VICTORIA -- Canadians may be watching the drama unfold in the United States presidential election, but beyond cheering for the candidate they like best, there could be far-reaching impacts on the economy, families travelling between the countries, and even our social fabric.

Among those who will be watching, Prime Minister Justin Trudeau. He said no matter who wins, his interest is in promoting Canadian interests in trade matters. Democrat Joe Biden has said he would revisit some of the tariffs introduced by Republic President Donald Trump.

Kim Speers, a political scientist and assistant professor in the University of Victoria’s Public Administration department, said given how the pandemic has impacted the economy, it may be a tough road ahead.

“I think both Biden and Trump are going to be protectionist,” she told CTV News.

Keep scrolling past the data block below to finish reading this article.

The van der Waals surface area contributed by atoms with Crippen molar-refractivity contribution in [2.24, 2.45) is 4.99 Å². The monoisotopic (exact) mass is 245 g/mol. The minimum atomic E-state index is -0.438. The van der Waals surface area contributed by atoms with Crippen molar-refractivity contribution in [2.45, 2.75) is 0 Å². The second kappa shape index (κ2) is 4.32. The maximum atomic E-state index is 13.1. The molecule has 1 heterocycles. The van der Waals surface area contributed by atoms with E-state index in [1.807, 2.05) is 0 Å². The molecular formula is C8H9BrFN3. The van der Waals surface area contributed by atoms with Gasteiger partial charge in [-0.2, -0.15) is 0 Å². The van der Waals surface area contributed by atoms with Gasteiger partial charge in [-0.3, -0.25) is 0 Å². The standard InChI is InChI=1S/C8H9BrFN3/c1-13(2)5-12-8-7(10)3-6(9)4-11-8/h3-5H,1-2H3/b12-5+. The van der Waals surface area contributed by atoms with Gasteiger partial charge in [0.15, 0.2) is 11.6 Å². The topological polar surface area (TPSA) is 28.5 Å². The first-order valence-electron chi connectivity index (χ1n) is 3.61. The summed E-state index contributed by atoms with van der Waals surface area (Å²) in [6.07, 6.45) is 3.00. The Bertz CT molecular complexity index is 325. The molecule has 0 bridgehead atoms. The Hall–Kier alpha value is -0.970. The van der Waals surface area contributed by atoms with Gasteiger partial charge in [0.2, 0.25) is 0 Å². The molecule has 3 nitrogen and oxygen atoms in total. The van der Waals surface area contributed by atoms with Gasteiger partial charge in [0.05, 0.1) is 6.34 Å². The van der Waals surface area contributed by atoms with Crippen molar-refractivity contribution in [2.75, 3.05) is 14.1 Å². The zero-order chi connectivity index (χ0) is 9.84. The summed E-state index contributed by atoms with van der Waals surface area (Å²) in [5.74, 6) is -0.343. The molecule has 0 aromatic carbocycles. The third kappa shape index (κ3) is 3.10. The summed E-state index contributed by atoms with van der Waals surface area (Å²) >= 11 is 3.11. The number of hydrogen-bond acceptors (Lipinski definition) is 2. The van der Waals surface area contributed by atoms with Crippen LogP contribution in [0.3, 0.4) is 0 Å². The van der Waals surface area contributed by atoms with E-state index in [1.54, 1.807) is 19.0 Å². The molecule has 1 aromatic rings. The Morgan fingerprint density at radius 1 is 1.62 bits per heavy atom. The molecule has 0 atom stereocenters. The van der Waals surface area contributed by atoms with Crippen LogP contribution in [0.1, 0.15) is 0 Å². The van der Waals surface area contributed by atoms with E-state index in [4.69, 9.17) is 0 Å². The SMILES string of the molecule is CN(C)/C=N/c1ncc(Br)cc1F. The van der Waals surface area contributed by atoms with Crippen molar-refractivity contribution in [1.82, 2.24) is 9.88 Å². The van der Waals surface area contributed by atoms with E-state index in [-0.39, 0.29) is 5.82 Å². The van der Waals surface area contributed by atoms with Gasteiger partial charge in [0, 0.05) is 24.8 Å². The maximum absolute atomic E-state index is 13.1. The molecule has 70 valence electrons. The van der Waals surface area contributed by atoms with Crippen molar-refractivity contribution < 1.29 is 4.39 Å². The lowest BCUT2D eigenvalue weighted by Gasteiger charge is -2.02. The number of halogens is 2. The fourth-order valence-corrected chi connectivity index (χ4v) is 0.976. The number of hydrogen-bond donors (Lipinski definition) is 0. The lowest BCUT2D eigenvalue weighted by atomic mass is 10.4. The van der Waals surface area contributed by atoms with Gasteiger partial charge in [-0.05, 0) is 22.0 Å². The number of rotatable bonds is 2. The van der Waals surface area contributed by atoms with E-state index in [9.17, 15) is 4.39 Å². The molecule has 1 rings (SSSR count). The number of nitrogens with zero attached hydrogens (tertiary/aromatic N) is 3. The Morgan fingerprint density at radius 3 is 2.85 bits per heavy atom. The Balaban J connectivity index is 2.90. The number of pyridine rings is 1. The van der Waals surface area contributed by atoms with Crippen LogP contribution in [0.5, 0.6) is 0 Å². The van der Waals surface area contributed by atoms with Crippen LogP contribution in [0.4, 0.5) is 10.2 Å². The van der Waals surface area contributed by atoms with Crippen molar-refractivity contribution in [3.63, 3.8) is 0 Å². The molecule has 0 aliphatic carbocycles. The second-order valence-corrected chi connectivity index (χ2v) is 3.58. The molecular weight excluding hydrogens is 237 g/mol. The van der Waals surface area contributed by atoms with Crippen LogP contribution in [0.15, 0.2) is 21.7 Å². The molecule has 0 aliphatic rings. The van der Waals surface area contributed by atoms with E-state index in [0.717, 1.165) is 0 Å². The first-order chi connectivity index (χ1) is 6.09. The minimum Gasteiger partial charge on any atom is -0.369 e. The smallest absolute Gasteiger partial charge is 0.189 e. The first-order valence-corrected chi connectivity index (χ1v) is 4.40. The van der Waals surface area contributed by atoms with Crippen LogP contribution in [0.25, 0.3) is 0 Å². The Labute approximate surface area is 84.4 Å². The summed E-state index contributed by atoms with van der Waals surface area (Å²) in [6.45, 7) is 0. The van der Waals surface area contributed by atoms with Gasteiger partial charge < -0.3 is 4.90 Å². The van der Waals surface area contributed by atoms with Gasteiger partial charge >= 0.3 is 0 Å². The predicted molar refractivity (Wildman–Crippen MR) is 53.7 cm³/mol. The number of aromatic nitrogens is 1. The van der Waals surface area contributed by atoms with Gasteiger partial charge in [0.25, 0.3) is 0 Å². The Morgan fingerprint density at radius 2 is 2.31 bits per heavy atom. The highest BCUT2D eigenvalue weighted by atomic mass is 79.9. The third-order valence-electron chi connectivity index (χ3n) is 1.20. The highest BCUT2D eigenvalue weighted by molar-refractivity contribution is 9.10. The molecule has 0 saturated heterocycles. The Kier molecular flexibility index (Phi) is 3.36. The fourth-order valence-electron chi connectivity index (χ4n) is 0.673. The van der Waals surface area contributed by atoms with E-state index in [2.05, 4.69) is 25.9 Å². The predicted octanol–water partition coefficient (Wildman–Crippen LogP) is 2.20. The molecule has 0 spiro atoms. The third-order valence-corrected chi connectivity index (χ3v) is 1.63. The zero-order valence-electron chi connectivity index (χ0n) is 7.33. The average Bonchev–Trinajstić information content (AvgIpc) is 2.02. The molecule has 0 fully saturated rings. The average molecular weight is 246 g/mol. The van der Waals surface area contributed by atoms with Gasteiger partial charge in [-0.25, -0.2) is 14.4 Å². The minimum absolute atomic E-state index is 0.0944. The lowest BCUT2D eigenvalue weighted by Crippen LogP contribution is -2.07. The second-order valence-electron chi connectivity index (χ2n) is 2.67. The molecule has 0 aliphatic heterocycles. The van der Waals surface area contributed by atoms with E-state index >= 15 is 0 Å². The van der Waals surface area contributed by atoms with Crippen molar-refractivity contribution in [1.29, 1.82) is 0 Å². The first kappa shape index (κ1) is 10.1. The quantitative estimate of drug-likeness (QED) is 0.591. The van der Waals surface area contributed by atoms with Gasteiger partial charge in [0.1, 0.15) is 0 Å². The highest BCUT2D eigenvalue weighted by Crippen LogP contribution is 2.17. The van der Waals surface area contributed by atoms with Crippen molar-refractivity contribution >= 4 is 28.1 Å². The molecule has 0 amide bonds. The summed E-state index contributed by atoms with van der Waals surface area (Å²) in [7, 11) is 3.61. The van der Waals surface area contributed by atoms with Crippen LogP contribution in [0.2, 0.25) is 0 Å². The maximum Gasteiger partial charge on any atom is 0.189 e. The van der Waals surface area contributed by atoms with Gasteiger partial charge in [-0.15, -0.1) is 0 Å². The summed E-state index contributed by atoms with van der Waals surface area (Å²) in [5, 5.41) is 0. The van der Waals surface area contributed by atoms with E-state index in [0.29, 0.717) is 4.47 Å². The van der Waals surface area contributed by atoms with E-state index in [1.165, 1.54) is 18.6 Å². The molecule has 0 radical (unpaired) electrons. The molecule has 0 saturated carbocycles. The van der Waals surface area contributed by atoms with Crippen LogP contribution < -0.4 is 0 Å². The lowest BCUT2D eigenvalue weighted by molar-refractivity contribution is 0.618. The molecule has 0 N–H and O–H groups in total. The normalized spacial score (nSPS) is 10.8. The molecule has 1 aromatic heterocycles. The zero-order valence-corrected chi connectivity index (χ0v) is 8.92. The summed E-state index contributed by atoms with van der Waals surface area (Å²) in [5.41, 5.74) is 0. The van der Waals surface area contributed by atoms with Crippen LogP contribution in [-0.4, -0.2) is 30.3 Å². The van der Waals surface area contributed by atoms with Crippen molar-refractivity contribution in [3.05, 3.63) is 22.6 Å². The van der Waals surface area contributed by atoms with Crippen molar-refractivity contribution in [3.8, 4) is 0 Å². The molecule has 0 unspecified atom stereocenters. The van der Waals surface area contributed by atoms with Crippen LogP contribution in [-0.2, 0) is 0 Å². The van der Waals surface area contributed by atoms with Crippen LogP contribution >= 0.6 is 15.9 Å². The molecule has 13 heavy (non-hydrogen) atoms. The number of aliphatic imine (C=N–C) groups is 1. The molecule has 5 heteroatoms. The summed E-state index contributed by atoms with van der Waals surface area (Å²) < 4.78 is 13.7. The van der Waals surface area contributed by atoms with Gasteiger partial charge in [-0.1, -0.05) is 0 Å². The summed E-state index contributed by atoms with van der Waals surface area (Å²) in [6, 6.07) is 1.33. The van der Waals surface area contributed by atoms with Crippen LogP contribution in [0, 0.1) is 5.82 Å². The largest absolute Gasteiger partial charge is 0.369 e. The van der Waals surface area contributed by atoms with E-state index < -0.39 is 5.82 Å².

There’s also a dispute over softwood lumber that’s been going on for more than three years.

Speers points out the handling of the COVID-19 pandemic will impact who can get through the border. Many people on both sides are eager to see loved ones. Yet case numbers continue to rise on both sides of the border at record-breaking rates. Right now there’s a clause that allows essential workers to skip the mandatory quarantine.

“I think with the growing COVID-19 numbers that non-essential travel clause will need to be looked at in order to protect Canadians.”

A record number of Americans cast ballots in advance and that could delay results. While it’s not unheard of to wait beyond Election Day to get results, the incumbent, Donald Trump has been turning up the rhetoric about the fairness of the process.

Businesses are boarding up, bracing for civil unrest that could turn violent. For months, the country has seen protests over the killing of black people by police and demands for change.

Speers points out this, too, could impact Canadians. She says in her classes, many students are interested in what’s happening south of the border and she thinks that interest extends beyond the university.

“I think one of the effects of the Trump government it has certainly highlighted and perhaps created more divisions in Canadian society," she said.